Budding young architects help transform their neighbourhoods

Thursday, 20 November 2008


Teenagers present proposals for new youth centre after completing urban design course led by Brookes academics.

A group of teenagers from Blackbird Leys and Cowley presented exciting proposals to improve their neighbourhoods after completing an intensive training course in urban design with academics from Oxford Brookes University.

On Saturday 22 November 2008,  the group presented their concepts for a new Youth Development Centre that could be built on Barns Road in Cowley. The exhibition included 3-D images of the centre and was on display at the Reinvention Centre on Brookes' Gipsy Lane campus.

Almost 40 young people from Cowley, Littlemore and Blackbird Leys have received professional tutoring in regeneration, urban design, planning and architecture.

Professor Georgia Butina-Watson, Head of Planning at Oxford Brookes, said: “I have been hugely impressed with the creativity and energy people have given to this project.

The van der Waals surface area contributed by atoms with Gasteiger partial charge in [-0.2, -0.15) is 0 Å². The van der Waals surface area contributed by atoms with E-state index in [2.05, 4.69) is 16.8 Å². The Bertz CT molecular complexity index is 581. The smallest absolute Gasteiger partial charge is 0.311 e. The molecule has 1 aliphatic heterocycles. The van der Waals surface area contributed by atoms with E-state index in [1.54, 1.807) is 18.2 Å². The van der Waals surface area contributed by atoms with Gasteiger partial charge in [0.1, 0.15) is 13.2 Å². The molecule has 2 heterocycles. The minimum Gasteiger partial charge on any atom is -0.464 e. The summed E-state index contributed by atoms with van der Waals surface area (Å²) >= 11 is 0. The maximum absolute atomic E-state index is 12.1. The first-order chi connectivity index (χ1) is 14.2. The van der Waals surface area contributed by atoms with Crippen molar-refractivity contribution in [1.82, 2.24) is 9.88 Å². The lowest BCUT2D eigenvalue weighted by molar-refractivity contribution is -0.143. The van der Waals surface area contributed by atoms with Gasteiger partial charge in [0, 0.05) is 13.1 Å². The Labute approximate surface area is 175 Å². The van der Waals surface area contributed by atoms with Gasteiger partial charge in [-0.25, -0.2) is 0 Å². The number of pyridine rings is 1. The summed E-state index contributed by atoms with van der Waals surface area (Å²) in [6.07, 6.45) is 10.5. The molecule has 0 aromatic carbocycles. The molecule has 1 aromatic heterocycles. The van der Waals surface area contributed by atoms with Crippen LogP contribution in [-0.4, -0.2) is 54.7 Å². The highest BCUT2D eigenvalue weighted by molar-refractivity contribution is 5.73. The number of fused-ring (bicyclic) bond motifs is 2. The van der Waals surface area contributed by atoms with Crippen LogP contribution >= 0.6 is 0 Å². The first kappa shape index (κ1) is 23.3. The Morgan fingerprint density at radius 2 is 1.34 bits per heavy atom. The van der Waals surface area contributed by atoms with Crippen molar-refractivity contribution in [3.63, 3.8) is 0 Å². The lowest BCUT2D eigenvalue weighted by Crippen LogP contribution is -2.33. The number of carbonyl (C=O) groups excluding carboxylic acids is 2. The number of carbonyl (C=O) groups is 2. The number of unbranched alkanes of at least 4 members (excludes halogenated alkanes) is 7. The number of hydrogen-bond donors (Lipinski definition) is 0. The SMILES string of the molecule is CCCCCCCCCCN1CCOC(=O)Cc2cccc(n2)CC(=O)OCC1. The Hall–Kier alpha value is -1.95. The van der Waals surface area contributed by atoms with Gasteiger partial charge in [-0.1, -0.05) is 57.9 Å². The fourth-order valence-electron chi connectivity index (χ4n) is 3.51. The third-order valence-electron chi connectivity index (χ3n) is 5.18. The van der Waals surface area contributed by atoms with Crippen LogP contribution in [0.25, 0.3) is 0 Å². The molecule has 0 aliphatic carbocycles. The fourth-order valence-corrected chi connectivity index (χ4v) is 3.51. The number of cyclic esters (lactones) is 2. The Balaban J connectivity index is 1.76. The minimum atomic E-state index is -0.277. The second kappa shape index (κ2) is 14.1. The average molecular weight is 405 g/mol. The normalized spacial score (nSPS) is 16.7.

“The proposal for a new youth centre for Cowley is very innovative and in my view has potential to win architecture awards. We want to take this concept to an architect to work it up and then seek further support and funding from various funders.

“Our programme was designed to help equip young people with the knowledge and skills to assess and analyse the places where they live.

“Too often young people’s ideas are dismissed and we wanted to give them the skills to be able to articulate their ideas on how to improve their neighbourhoods.

“As a University we know there is so much untapped potential in this city and by working with local people we can realise this talent to shape the regeneration of our city.”

During the training programme, 40 young people aged between 12 and 16 from Littlemore, Blackbird Leys and Cowley have been trained in model making, urban design and film making.

The training programme included visits to the Angell Town in Lambeth, London and to Amsterdam in Holland which have been used as examples of creative design for generating students’ own solutions.